I would assume that you already know this but just in case; if you do choose to use tannins to lower the pH, don’t use carbon filtration! It would just remove all the tannins from the water.
It may also be a matter of tank stocking or environment. 10 gallons really isn’t a lot of room for as many fish as you’re putting in. Especially if your tank isn’t very heavily planted or decorated, the fish may just be too stressed or might not be able to handle the water quality that develops from overstocking a tank.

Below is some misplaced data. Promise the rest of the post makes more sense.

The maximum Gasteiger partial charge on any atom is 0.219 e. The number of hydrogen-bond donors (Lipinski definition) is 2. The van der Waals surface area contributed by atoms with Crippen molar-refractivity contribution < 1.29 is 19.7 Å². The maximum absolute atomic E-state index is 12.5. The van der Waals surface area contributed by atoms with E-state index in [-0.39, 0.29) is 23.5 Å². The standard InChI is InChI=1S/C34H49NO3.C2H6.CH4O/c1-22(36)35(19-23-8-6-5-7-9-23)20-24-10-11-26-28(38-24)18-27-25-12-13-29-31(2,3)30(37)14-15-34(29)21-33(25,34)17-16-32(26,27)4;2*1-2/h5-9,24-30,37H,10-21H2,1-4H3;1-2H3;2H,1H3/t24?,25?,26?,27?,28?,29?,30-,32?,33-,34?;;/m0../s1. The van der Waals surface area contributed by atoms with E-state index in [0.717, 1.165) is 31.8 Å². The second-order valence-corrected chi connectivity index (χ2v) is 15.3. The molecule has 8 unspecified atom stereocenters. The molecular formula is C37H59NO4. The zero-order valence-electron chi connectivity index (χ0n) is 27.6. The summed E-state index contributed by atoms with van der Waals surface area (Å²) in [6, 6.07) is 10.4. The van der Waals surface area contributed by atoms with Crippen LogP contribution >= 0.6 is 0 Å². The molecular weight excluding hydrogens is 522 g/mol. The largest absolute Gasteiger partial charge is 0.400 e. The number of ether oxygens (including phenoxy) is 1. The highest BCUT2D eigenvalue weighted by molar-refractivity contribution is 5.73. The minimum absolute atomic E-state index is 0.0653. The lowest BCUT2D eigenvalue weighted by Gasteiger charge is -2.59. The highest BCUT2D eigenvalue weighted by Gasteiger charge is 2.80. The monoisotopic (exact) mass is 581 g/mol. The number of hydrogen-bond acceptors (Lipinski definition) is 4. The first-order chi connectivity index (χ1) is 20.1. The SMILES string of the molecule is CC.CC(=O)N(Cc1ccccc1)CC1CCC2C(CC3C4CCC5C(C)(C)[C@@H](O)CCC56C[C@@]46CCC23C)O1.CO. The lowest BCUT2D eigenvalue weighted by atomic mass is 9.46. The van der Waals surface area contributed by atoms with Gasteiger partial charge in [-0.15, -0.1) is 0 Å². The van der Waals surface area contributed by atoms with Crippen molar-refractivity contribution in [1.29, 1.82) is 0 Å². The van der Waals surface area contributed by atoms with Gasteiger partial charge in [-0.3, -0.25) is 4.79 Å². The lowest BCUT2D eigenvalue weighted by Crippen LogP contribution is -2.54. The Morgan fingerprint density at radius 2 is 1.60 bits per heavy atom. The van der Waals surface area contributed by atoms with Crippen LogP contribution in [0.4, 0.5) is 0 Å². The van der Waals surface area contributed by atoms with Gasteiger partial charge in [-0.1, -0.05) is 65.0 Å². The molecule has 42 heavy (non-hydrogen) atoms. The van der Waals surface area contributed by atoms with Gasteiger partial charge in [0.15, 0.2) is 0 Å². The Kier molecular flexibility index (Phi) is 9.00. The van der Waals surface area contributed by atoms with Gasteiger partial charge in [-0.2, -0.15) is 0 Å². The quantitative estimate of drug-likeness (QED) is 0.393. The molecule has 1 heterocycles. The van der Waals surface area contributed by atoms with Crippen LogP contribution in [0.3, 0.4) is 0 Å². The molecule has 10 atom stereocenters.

You might also review your water tests just in case it’s actually an issue of water quality. Don’t rely on strips (they’re not very reliable). If you are using a liquid test kid, double check that you’re doing the nitrate test correctly. If your tank is cycled, unless is it very, VERY heavily planted (and in a 10 gallon with such a large stock I doubt plants would make enough of a difference anyway), you should have some nitrates by the end of the week, especially if your tank is so heavily populated. If you’re using API’s test kit, I know there’s some discrepancy with how to use the test since the ingredients in Nitrate bottle #2 tend to separate. Generally the solution to that is to shake the bottle really, really well first, then shake the test tube for at least a minute in the end. If it turns out that something was wrong with your water tests and you actually do have a lot of nitrate in the water each week, you might just need to do bigger or more frequent water changes.